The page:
Dehydration in cattle occurs when the amount of bodily fluids is reduced from normal. Dehydration can cause hypovolemic shock and electrolyte imbalances. By far the most common conditions that cause dehydration in dairy animals are endotoxic mastitis in cows and diarrhea in calves. In fact, in both of those conditions, dehydration and accompanying shock may be one of the most common causes of death in affected animals. Correcting dehydration is thus critically important. Choosing the right fluids, the amount to give and the method to administer are also important.
    In adults and calves, dehydration can be diagnosed by degree of enopthalamus, or sinking of the eyeballs. When the lower lid is pulled away from the eyeball there should not be a space between the globe and the socket. In dehydrated animals, there will be a visible space. The greater the space the greater the dehydration. Checking the degree of skin tenting is another technique. One twists the skin and counts the seconds until the skin returns to normal. Over 2-3 seconds indicates dehydration. Most people with significant cow experience can probably diagnose dehydration by looking at the face and eyes. However, by any method, most observers will only be able to diagnose dehydration of 4%-5% or greater.
    The two most important goals of fluid therapy are to replace fluid volume in the blood and body tissues, and to correct acid/base imbalances. Volume replacement in cattle almost always requires fluids containing electrolytes such as sodium, potassium and chloride. The total concentration should be equal or greater to blood plasma, otherwise the fluids will not remain in the bloodstream. This is why giving water intravenously, or water with 5% dextrose, does not work to correct dehydration. Volume can also be replaced by using a combination of hypertonic, or more concentrated, fluids IV and hypotonic, or less concentrated fluids orally. Hypertonic fluids must be given IV though, because they are irritating to tissues. If given subcutaneously, sloughing of the skin can occur.
    Acid/base imbalances can be divided into acidosis and alkalosis. Dehydrated adult cows are rarely acidotic while dehydrated calves are rarely alkalotic. This is important in choosing the correct replacement fluids. Thus for cows, non-alkalizing fluids like saline are appropriate, while sodium bicarbonate would be more appropriate for calves. Calves with diarrhea that are 1 week or less in age are less likely to be acidotic than older calves; however, they will not be alkalotic so using sodium bicarbonate is appropriate. Lactated ringers can also be used in calves; it is mildly alkalizing, so it is best used for very young calves or calves that have a strong suckle response. The suckle response is fairly well correlated with acid/base status in calves, so if you put your finger in the mouth and the calf sucks strongly, it is not likely acidotic. An important point is that acidotic calves given IV fluids that are not alkalizing do not correct the acidosis on their own. Oral fluids can be used to correct acidosis, and good quality electrolytes designed to treat calf diarrhea will have alkalizing agents in them. Beware though; there are plenty of calf electrolyte products on the market that are not correctly formulated and should not be used. Also, severely acidotic calves with poor suckle response may not absorb oral fluids quickly or effectively. Oral electrolytes can be given before or after a milk feeding, or can be fed free choice throughout the day.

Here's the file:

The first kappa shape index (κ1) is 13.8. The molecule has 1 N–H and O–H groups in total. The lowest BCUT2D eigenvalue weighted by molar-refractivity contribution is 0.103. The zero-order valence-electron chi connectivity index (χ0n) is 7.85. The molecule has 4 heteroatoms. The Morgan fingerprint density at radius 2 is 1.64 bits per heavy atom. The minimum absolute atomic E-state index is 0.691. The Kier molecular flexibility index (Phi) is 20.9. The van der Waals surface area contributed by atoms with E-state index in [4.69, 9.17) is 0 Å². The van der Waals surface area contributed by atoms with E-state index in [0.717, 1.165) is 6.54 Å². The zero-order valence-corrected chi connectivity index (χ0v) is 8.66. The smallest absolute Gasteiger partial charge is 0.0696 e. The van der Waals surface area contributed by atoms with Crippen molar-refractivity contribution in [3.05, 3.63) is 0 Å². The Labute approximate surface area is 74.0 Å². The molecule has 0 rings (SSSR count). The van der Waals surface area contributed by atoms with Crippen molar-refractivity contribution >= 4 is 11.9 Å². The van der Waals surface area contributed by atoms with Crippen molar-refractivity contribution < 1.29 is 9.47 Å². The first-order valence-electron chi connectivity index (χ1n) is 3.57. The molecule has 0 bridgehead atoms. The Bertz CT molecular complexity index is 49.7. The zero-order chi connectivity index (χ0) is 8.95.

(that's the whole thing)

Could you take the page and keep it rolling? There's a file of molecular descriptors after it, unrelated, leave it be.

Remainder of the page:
Most people underestimate how much fluids dehydrated animals need. It is often difficult to diagnose less than 5% dehydration. A 40 kg calf that is 5% dehydrated is short at least 2 liters of fluid. Since scouring calves are constantly losing fluids, and since there are normal maintenance requirements, no dehydrated, scouring calf should ever get less than 2 liters of fluid. A good rule of thumb is at least 4 liters, or roughly 1 gallon should be given in total, of IV and oral fluids within the first few hours, and followed by at least 2 liters of oral fluids at the next feeding. In severe diarrhea cases, calves can lose up to two gallons of fluids in 24 hours. Most dehydrated calves can tolerate 3 liters of IV fluids given rapidly through a 14-gauge catheter or needle. If one cannot manage to place a needle or catheter IV, isotonic fluids can be given subcutaneously or intraperitoneally. Almost anyone can be trained fairly quickly by a veterinarian to administer SQ or IP fluids. A 1,500 pound cow that is 5% dehydrated is 23 liters, or about 6 gallons, low on fluid. Thus, any cow with detectable dehydration needs at least 10 gallons of fluids. The simplest way to do this is to use hypertonic saline IV followed by water orally. Cows that drink well within 10 minutes of hypertonic fluid administration usually do not need to be pumped with more water.
    Any dairy farm will have cattle or calves that suffer from dehydration. Fluid therapy is a critical treatment and can save lives. The principles are pretty simple but important. Ask your veterinarian to design fluid therapy protocols for your farm.
    Information for this article came from Smith, Fluid Therapy in Calves, and Roussel, Fluid Therapy in Mature Cattle, Veterinary Clinics of North America, 2014.
    Bennett is one of four dairy veterinarians at Northern Valley Dairy Production Medicine Center in Plainview, Minnesota. He also consults on dairy farms in other states. He and his wife, Pam, have four children. Jim can be reached at with comments or questions.